Nootropics are natural supplements or drugs that have a beneficial effect on brain function in healthy people.
Many of these can boost memory, motivation, creativity, alertness and general cognitive function. Nootropics may also reduce age-related declines in brain function.
Here are the 10 best nootropic supplements to boost your brain function.
1. Fish Oils
Fish oil supplements are a rich source of docosahexaenoic acid (DHA) and eicosapentaenoic acid (EPA), two types of omega-3 fatty acids.
These fatty acids have been linked with many health benefits, including improved brain health (1).
DHA plays a vital role in maintaining the structure and function of your brain. In fact, it accounts for around 25% of the total fat, and 90% of the omega-3 fat, found in your brain cells (2, 3).
The other omega-3 fatty acid in fish oil, EPA, has anti-inflammatory effects that may protect the brain against damage and aging (4).
Taking DHA supplements has been linked with improved thinking skills, memory and reaction times in healthy people who have low DHA intakes. It has also benefitted people experiencing a mild decline in brain function (5, 6, 7).
Unlike DHA, EPA isn’t always linked with improved brain function. However, in people with depression, it has been associated with benefits like improved mood (8, 9, 10, 11, 12).
Taking fish oil, which contains both these fats, has been shown to help reduce the decline in brain function associated with aging (13, 14, 15, 16, 17).
However, evidence for fish oil’s preservative effects on brain health is mixed (18, 19).
Overall, the best way to get the recommended amount of omega-3 fatty acids is by eating two portions of oily fish per week (20).
If you can’t manage this, then taking a supplement could be beneficial.
More research is required to find out how much and what ratios of EPA and DHA are beneficial. But taking 1 gram per day of combined DHA and EPA is generally recommended to maintain brain health (21).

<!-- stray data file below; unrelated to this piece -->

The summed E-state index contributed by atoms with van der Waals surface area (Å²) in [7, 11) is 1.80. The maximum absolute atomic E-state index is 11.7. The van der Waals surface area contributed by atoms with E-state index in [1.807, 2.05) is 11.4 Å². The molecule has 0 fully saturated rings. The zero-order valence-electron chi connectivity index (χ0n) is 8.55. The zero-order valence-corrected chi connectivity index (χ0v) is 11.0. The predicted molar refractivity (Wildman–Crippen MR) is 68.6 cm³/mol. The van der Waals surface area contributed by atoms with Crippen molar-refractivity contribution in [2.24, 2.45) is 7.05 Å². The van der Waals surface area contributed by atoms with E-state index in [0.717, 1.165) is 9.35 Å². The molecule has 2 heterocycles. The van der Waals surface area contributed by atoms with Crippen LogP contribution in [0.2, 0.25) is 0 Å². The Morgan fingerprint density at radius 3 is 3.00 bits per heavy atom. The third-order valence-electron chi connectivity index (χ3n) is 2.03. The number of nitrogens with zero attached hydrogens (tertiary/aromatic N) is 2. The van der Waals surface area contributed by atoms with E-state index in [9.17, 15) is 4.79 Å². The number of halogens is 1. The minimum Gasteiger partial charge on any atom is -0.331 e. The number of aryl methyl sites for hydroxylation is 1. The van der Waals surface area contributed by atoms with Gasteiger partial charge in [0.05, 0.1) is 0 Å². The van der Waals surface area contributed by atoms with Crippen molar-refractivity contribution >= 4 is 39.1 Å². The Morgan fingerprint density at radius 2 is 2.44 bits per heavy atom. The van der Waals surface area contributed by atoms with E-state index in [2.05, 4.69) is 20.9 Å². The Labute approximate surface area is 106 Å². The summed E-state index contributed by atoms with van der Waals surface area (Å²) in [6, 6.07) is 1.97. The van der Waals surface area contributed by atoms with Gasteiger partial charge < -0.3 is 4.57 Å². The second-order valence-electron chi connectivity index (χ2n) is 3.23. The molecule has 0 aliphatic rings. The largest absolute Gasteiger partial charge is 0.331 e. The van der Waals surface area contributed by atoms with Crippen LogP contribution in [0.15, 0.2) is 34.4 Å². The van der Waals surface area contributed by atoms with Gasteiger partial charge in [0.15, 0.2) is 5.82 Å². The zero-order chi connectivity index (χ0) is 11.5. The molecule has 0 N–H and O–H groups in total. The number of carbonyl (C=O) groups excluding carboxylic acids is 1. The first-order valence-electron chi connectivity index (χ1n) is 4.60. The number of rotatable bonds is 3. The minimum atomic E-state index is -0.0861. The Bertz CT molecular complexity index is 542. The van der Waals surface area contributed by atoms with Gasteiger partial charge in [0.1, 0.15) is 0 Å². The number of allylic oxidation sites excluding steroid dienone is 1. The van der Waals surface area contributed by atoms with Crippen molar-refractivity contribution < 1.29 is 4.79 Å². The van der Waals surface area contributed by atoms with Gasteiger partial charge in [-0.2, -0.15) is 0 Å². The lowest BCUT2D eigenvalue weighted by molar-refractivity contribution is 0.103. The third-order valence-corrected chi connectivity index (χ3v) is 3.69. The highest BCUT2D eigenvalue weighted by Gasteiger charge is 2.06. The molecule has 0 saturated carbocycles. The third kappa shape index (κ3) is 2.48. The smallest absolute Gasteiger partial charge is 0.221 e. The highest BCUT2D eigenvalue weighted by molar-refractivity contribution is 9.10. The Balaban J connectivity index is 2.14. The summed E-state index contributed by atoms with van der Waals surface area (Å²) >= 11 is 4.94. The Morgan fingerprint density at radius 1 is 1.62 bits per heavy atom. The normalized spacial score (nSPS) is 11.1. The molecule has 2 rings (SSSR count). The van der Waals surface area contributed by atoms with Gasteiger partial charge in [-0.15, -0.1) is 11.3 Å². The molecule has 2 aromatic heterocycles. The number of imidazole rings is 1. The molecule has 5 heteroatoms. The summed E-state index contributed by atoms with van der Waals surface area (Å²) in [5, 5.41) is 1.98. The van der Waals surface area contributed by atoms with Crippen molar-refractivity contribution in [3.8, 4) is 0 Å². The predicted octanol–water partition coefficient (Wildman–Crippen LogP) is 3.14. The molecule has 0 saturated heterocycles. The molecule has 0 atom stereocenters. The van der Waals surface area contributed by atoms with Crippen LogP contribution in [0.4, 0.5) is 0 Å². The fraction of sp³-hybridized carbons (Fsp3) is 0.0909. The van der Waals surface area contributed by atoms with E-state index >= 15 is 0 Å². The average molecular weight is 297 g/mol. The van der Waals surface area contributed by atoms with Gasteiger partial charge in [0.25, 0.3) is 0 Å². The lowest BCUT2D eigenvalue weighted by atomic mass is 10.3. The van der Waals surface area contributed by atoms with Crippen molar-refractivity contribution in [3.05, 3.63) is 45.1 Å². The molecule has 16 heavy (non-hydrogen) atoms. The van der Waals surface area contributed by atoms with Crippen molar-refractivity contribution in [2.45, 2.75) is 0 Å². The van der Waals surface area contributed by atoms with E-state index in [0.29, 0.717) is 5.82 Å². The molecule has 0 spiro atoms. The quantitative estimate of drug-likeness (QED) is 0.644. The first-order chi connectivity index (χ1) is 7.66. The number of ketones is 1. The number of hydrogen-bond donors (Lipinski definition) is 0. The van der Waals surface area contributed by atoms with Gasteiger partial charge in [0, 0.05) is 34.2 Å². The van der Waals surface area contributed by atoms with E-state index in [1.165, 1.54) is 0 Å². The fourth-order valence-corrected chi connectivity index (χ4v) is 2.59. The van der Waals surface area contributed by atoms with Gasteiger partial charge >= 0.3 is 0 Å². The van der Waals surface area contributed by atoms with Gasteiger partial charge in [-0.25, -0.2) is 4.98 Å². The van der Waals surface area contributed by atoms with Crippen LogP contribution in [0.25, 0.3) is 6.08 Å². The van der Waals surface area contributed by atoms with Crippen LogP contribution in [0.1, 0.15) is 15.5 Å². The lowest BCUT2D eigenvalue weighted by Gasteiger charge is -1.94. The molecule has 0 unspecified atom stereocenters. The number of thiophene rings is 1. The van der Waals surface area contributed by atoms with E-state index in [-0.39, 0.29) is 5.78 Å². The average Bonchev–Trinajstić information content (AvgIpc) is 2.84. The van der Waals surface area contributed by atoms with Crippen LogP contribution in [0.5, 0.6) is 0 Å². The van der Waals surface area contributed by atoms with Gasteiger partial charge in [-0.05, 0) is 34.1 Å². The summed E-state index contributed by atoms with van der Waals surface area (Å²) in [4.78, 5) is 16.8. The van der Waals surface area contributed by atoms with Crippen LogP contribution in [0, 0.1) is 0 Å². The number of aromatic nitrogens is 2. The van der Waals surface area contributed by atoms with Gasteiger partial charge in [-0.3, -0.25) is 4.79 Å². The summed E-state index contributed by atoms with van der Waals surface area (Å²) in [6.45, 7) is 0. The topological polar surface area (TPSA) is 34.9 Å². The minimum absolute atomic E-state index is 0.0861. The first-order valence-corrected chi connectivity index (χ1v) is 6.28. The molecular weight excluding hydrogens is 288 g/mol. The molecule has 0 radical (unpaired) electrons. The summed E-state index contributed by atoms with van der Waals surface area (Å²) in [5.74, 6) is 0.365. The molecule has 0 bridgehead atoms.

Resveratrol is an antioxidant that occurs naturally in the skin of purple and red fruits like grapes, raspberries and blueberries. It’s also found in red wine, chocolate and peanuts.
It’s been suggested that taking resveratrol supplements could prevent the deterioration of the hippocampus, an important part of the brain associated with memory (22).
If this is true, this treatment could slow down the decline in brain function you experience as you get older (23).
Animal studies have also shown that resveratrol can improve memory and brain function (24, 25).
Additionally, one study on a small group of healthy older adults found that taking 200 mg of resveratrol per day for 26 weeks improved memory (26).
However, there currently aren’t enough human studies to be sure of resveratrol’s effects (27).
Caffeine is a natural stimulant most commonly found in tea, coffee and dark chocolate.
Although it’s possible to take it as a supplement, there isn’t really any need when you can get it from these sources.
It works by stimulating the brain and central nervous system, making you feel less tired and more alert (28).
In fact, studies have shown that caffeine can make you feel more energized and improve your memory, reaction times and general brain function (29, 30, 31).
The amount of caffeine in one cup of coffee varies, but generally it’s 50–400 mg.
For most people, single doses of around 200–400 mg per day are generally considered safe and are enough to benefit health (32, 33, 34).
However, taking too much caffeine can be counterproductive and has been linked with side effects such as anxiety, nausea and trouble sleeping.
Phosphatidylserine is a type of fat compound called a phospholipid, which can be found in your brain (35, 36).
It’s been suggested that taking phosphatidylserine supplements could be helpful for preserving brain health (37).
Studies have shown that taking 100 mg of phosphatidylserine three times per day could help reduce age-related decline in brain function (38, 39, 40, 41).
Additionally, healthy people who take phosphatidylserine supplements of up to 400 mg per day have been shown to have improved thinking skills and memory (42, 43).
However, larger studies need to be carried out before its effects on brain function can be fully understood.
Acetyl-L-carnitine is an amino acid produced naturally in your body. It plays an important role in your metabolism, particularly in energy production.